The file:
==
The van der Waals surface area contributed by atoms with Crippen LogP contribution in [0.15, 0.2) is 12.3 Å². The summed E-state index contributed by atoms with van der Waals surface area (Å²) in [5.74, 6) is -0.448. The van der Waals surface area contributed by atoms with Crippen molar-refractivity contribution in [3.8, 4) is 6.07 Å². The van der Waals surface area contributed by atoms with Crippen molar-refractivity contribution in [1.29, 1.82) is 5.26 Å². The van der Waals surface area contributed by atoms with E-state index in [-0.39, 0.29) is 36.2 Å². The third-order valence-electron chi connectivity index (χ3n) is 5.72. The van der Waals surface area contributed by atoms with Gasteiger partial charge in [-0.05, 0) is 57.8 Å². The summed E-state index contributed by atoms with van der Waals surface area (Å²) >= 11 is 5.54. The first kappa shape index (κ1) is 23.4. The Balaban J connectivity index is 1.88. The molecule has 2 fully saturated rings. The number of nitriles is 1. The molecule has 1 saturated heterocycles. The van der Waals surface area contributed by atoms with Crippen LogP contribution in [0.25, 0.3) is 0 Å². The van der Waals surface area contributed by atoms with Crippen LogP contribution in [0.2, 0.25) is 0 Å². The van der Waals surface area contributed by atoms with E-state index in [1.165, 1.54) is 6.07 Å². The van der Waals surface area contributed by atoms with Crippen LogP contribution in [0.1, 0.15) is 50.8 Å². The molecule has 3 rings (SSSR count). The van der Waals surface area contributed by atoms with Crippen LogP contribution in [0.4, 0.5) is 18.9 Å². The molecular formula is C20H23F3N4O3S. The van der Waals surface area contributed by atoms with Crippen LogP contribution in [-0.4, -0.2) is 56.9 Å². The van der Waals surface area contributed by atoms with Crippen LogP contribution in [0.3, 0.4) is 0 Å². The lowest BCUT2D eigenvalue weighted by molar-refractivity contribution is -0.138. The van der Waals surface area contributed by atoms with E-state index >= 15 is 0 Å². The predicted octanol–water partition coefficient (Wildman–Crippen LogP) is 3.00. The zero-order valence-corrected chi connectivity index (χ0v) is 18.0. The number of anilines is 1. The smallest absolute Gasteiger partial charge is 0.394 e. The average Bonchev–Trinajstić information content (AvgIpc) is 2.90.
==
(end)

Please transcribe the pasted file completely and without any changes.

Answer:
The van der Waals surface area contributed by atoms with Crippen LogP contribution in [0.15, 0.2) is 12.3 Å². The summed E-state index contributed by atoms with van der Waals surface area (Å²) in [5.74, 6) is -0.448. The van der Waals surface area contributed by atoms with Crippen molar-refractivity contribution in [3.8, 4) is 6.07 Å². The van der Waals surface area contributed by atoms with Crippen molar-refractivity contribution in [1.29, 1.82) is 5.26 Å². The van der Waals surface area contributed by atoms with E-state index in [-0.39, 0.29) is 36.2 Å². The third-order valence-electron chi connectivity index (χ3n) is 5.72. The van der Waals surface area contributed by atoms with Gasteiger partial charge in [-0.05, 0) is 57.8 Å². The summed E-state index contributed by atoms with van der Waals surface area (Å²) >= 11 is 5.54. The first kappa shape index (κ1) is 23.4. The Balaban J connectivity index is 1.88. The molecule has 2 fully saturated rings. The number of nitriles is 1. The molecule has 1 saturated heterocycles. The van der Waals surface area contributed by atoms with Crippen LogP contribution in [0.25, 0.3) is 0 Å². The van der Waals surface area contributed by atoms with Crippen LogP contribution in [0.2, 0.25) is 0 Å². The van der Waals surface area contributed by atoms with E-state index in [1.165, 1.54) is 6.07 Å². The van der Waals surface area contributed by atoms with Crippen LogP contribution in [0.1, 0.15) is 50.8 Å². The molecule has 3 rings (SSSR count). The van der Waals surface area contributed by atoms with Crippen LogP contribution in [0.4, 0.5) is 18.9 Å². The molecular formula is C20H23F3N4O3S. The van der Waals surface area contributed by atoms with Crippen LogP contribution in [-0.4, -0.2) is 56.9 Å². The van der Waals surface area contributed by atoms with Crippen LogP contribution in [0.3, 0.4) is 0 Å². The lowest BCUT2D eigenvalue weighted by molar-refractivity contribution is -0.138. The van der Waals surface area contributed by atoms with E-state index >= 15 is 0 Å². The predicted octanol–water partition coefficient (Wildman–Crippen LogP) is 3.00. The zero-order valence-corrected chi connectivity index (χ0v) is 18.0. The number of anilines is 1. The smallest absolute Gasteiger partial charge is 0.394 e. The average Bonchev–Trinajstić information content (AvgIpc) is 2.90.